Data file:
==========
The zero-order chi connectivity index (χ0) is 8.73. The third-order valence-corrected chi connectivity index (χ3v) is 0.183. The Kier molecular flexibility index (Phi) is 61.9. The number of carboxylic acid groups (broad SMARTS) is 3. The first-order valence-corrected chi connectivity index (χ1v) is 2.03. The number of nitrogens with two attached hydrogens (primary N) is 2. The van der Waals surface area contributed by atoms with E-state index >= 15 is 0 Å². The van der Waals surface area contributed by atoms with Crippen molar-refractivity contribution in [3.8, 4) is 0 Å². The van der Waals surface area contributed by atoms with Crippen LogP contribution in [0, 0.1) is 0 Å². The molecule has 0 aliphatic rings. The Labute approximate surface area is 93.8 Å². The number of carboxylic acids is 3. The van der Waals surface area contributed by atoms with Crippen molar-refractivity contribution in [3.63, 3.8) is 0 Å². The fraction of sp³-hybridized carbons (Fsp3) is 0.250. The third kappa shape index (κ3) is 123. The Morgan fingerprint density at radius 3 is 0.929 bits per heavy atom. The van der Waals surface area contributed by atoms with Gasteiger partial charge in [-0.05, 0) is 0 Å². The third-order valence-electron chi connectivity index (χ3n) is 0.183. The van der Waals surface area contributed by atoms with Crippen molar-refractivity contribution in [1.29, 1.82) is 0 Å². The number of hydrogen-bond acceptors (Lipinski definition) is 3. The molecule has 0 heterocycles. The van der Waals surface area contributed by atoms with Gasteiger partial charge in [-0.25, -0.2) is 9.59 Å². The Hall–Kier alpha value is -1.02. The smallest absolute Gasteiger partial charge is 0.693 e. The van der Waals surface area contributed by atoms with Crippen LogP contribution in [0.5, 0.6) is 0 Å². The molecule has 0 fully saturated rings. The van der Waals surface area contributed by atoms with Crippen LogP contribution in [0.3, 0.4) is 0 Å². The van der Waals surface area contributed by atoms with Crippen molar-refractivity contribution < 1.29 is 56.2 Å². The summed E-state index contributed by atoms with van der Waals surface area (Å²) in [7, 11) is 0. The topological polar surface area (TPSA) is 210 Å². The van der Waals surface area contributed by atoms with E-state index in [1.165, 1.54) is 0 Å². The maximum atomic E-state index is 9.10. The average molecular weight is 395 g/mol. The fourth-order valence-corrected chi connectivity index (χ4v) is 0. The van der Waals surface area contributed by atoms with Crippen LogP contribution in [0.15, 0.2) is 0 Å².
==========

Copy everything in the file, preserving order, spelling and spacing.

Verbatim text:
The zero-order chi connectivity index (χ0) is 8.73. The third-order valence-corrected chi connectivity index (χ3v) is 0.183. The Kier molecular flexibility index (Phi) is 61.9. The number of carboxylic acid groups (broad SMARTS) is 3. The first-order valence-corrected chi connectivity index (χ1v) is 2.03. The number of nitrogens with two attached hydrogens (primary N) is 2. The van der Waals surface area contributed by atoms with E-state index >= 15 is 0 Å². The van der Waals surface area contributed by atoms with Crippen molar-refractivity contribution in [3.8, 4) is 0 Å². The van der Waals surface area contributed by atoms with Crippen LogP contribution in [0, 0.1) is 0 Å². The molecule has 0 aliphatic rings. The Labute approximate surface area is 93.8 Å². The number of carboxylic acids is 3. The van der Waals surface area contributed by atoms with Crippen molar-refractivity contribution in [3.63, 3.8) is 0 Å². The fraction of sp³-hybridized carbons (Fsp3) is 0.250. The third kappa shape index (κ3) is 123. The Morgan fingerprint density at radius 3 is 0.929 bits per heavy atom. The van der Waals surface area contributed by atoms with Gasteiger partial charge in [-0.05, 0) is 0 Å². The third-order valence-electron chi connectivity index (χ3n) is 0.183. The van der Waals surface area contributed by atoms with Crippen molar-refractivity contribution in [1.29, 1.82) is 0 Å². The number of hydrogen-bond acceptors (Lipinski definition) is 3. The molecule has 0 heterocycles. The van der Waals surface area contributed by atoms with Gasteiger partial charge in [-0.25, -0.2) is 9.59 Å². The Hall–Kier alpha value is -1.02. The smallest absolute Gasteiger partial charge is 0.693 e. The van der Waals surface area contributed by atoms with Crippen LogP contribution in [0.5, 0.6) is 0 Å². The molecule has 0 fully saturated rings. The van der Waals surface area contributed by atoms with Crippen LogP contribution in [0.3, 0.4) is 0 Å². The van der Waals surface area contributed by atoms with Crippen molar-refractivity contribution < 1.29 is 56.2 Å². The summed E-state index contributed by atoms with van der Waals surface area (Å²) in [7, 11) is 0. The topological polar surface area (TPSA) is 210 Å². The van der Waals surface area contributed by atoms with E-state index in [1.165, 1.54) is 0 Å². The maximum atomic E-state index is 9.10. The average molecular weight is 395 g/mol. The fourth-order valence-corrected chi connectivity index (χ4v) is 0. The van der Waals surface area contributed by atoms with Crippen LogP contribution in [0.15, 0.2) is 0 Å².